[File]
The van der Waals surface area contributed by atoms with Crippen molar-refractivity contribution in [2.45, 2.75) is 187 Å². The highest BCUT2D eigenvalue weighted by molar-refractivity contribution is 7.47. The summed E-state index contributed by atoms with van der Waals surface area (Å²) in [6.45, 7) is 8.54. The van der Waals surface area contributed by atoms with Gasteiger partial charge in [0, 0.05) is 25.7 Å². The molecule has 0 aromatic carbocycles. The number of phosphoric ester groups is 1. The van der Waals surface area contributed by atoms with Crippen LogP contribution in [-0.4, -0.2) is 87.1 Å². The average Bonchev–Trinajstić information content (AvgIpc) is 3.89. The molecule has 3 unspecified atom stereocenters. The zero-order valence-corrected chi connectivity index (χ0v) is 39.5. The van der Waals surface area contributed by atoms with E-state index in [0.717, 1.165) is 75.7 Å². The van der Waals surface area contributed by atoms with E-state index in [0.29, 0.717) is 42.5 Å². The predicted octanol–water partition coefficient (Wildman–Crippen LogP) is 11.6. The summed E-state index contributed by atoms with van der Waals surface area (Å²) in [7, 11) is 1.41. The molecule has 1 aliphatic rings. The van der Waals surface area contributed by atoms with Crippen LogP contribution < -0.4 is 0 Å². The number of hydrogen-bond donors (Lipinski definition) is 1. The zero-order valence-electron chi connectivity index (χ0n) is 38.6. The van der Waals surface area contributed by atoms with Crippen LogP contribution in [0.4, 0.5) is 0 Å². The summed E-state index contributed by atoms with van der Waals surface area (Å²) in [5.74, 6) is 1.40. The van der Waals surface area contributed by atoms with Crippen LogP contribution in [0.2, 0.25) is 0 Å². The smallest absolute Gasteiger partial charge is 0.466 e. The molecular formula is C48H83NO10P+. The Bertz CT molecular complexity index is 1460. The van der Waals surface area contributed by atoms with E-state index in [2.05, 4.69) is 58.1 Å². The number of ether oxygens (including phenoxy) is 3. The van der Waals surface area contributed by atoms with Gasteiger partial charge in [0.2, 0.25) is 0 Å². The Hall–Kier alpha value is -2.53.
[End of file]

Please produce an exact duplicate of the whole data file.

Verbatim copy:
The van der Waals surface area contributed by atoms with Crippen molar-refractivity contribution in [2.45, 2.75) is 187 Å². The highest BCUT2D eigenvalue weighted by molar-refractivity contribution is 7.47. The summed E-state index contributed by atoms with van der Waals surface area (Å²) in [6.45, 7) is 8.54. The van der Waals surface area contributed by atoms with Gasteiger partial charge in [0, 0.05) is 25.7 Å². The molecule has 0 aromatic carbocycles. The number of phosphoric ester groups is 1. The van der Waals surface area contributed by atoms with Crippen LogP contribution in [-0.4, -0.2) is 87.1 Å². The average Bonchev–Trinajstić information content (AvgIpc) is 3.89. The molecule has 3 unspecified atom stereocenters. The zero-order valence-corrected chi connectivity index (χ0v) is 39.5. The van der Waals surface area contributed by atoms with E-state index in [0.717, 1.165) is 75.7 Å². The van der Waals surface area contributed by atoms with E-state index in [0.29, 0.717) is 42.5 Å². The predicted octanol–water partition coefficient (Wildman–Crippen LogP) is 11.6. The summed E-state index contributed by atoms with van der Waals surface area (Å²) in [7, 11) is 1.41. The molecule has 1 aliphatic rings. The van der Waals surface area contributed by atoms with Crippen LogP contribution < -0.4 is 0 Å². The number of hydrogen-bond donors (Lipinski definition) is 1. The zero-order valence-electron chi connectivity index (χ0n) is 38.6. The van der Waals surface area contributed by atoms with Crippen LogP contribution in [0.4, 0.5) is 0 Å². The summed E-state index contributed by atoms with van der Waals surface area (Å²) in [5.74, 6) is 1.40. The van der Waals surface area contributed by atoms with Crippen LogP contribution in [0.2, 0.25) is 0 Å². The smallest absolute Gasteiger partial charge is 0.466 e. The molecular formula is C48H83NO10P+. The Bertz CT molecular complexity index is 1460. The van der Waals surface area contributed by atoms with E-state index in [2.05, 4.69) is 58.1 Å². The number of ether oxygens (including phenoxy) is 3. The van der Waals surface area contributed by atoms with Gasteiger partial charge in [0.2, 0.25) is 0 Å². The Hall–Kier alpha value is -2.53.